Breathing easy on the Log CampusStory 11.5.2018 14:00 EET
Both students and teachers are happy with the new Pudasjärvi comprehensive school completed in 2016. The new, world-famous school is made of an ancient natural material: wood.
“We chose a log construction to combat health problems resulting from poor indoor air quality. The old school was made from concrete, and we had dozens of students and teachers suffering from allergic reactions caused by poor indoor air. These problems are now history,” says the school principal Mikko Lumme.
The walls “breathe” so there is no risk of mould accumulating in the structures and causing health issues.
Thanks to the excellent acoustics and attractive finish, the log school in Pudasjärvi has a very cosy feel. “We have received excellent feedback on the pleasant surroundings from students and staff. The acoustics are also greatly improved,” says Lumme.
With its neutral colours and smooth surface, wood is a naturally soothing material. It is scientifically proven that in wooden buildings, heart rates become more regular and stress levels are reduced.
“The logs preserve the natural colour of the wood, so the building feels like a home or even a holiday house,” adds Lumme.
The Pudasjärvi comprehensive school is the world’s largest school built from logs. The Log Campus is divided into four buildings, three of which are constructed entirely from logs. These three buildings house a primary school, a lower secondary school and an upper secondary school. The kitchen and emergency shelters are made of concrete. The estimated lifespan of the building is 150 years.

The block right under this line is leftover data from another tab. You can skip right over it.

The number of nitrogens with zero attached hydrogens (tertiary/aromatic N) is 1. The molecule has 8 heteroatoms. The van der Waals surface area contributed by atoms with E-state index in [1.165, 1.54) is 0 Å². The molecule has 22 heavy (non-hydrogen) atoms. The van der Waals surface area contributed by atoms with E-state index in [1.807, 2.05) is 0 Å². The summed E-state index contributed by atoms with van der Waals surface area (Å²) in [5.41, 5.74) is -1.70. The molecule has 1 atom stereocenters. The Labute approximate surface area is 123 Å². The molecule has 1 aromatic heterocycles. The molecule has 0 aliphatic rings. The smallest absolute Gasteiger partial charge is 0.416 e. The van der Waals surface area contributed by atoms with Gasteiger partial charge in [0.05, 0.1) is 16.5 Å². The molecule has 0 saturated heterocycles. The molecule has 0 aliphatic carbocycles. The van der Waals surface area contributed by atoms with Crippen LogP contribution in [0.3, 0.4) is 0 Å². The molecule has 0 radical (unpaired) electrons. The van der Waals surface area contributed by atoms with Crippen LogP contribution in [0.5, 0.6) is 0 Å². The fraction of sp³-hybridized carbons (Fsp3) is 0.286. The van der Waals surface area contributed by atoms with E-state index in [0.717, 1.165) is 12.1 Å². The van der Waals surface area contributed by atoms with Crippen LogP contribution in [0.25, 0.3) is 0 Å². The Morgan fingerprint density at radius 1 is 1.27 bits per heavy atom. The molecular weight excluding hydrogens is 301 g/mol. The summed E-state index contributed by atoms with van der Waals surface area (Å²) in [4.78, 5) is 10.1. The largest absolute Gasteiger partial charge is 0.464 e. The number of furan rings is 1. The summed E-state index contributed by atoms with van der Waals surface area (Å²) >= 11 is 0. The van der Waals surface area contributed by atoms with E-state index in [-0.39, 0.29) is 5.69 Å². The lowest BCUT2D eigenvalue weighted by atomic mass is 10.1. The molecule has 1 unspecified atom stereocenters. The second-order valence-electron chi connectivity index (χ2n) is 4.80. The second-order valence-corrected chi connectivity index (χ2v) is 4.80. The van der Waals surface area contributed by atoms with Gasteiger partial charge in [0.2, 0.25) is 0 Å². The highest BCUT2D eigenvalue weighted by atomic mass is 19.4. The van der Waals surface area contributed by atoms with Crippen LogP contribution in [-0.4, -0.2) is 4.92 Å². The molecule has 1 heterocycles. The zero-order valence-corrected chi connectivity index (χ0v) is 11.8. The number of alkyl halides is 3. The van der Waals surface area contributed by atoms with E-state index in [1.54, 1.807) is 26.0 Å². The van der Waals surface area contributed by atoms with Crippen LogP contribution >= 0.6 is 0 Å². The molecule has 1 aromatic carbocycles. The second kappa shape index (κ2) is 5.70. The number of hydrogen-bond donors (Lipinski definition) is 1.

The Pudasjärvi comprehensive school is the world’s largest school built from wood.
Grabbing headlines worldwide
The Log Campus has generated a great deal of interest both at home and abroad, attracting approximately 5,700 visitors to date.
“About one third of Finland’s municipalities have sent their local policymakers to visit. The number of domestic visitors is diminishing, but international interest is still growing. We’ve had about 2000 foreign visitors,” says Lumme.
In Finland, logs are becoming an increasingly popular construction material for schools, office buildings and retirement homes. Legislation and regulations governing energy efficiency are moving in a direction that supports the increased use of logs in the construction of public buildings.
Text: Vesa Puoskari
Photos: Raimo Ahonen & Kontiotuote Oy